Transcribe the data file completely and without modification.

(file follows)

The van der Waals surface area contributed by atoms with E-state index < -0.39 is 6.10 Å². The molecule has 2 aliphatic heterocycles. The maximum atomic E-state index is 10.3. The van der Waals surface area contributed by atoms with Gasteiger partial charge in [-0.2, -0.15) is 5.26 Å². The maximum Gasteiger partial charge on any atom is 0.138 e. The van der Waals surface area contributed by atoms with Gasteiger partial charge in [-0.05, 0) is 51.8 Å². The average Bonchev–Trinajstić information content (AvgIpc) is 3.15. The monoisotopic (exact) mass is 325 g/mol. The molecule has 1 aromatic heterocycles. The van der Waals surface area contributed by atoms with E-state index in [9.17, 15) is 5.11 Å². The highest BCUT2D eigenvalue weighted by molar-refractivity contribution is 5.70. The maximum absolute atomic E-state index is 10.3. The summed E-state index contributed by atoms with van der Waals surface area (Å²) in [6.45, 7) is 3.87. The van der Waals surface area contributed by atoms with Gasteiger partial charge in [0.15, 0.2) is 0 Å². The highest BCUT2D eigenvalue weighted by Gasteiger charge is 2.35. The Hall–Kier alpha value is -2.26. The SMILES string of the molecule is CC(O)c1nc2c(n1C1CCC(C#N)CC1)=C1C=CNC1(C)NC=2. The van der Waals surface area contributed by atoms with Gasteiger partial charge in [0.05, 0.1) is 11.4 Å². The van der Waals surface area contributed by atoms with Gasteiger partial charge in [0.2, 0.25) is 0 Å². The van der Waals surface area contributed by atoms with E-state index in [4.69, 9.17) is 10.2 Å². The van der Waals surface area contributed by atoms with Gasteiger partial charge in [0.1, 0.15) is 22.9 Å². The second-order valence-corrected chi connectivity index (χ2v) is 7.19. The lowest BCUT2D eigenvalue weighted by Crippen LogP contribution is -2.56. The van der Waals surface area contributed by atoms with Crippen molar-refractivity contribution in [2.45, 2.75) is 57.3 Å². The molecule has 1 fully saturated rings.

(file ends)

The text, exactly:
The van der Waals surface area contributed by atoms with E-state index < -0.39 is 6.10 Å². The molecule has 2 aliphatic heterocycles. The maximum atomic E-state index is 10.3. The van der Waals surface area contributed by atoms with Gasteiger partial charge in [-0.2, -0.15) is 5.26 Å². The maximum Gasteiger partial charge on any atom is 0.138 e. The van der Waals surface area contributed by atoms with Gasteiger partial charge in [-0.05, 0) is 51.8 Å². The average Bonchev–Trinajstić information content (AvgIpc) is 3.15. The monoisotopic (exact) mass is 325 g/mol. The molecule has 1 aromatic heterocycles. The van der Waals surface area contributed by atoms with E-state index in [9.17, 15) is 5.11 Å². The highest BCUT2D eigenvalue weighted by molar-refractivity contribution is 5.70. The maximum absolute atomic E-state index is 10.3. The summed E-state index contributed by atoms with van der Waals surface area (Å²) in [6.45, 7) is 3.87. The van der Waals surface area contributed by atoms with Gasteiger partial charge in [0.15, 0.2) is 0 Å². The highest BCUT2D eigenvalue weighted by Gasteiger charge is 2.35. The Hall–Kier alpha value is -2.26. The SMILES string of the molecule is CC(O)c1nc2c(n1C1CCC(C#N)CC1)=C1C=CNC1(C)NC=2. The van der Waals surface area contributed by atoms with Gasteiger partial charge in [0.05, 0.1) is 11.4 Å². The van der Waals surface area contributed by atoms with Gasteiger partial charge in [0.2, 0.25) is 0 Å². The van der Waals surface area contributed by atoms with E-state index in [4.69, 9.17) is 10.2 Å². The van der Waals surface area contributed by atoms with Gasteiger partial charge in [0.1, 0.15) is 22.9 Å². The second-order valence-corrected chi connectivity index (χ2v) is 7.19. The lowest BCUT2D eigenvalue weighted by Crippen LogP contribution is -2.56. The van der Waals surface area contributed by atoms with Crippen molar-refractivity contribution in [2.45, 2.75) is 57.3 Å². The molecule has 1 fully saturated rings.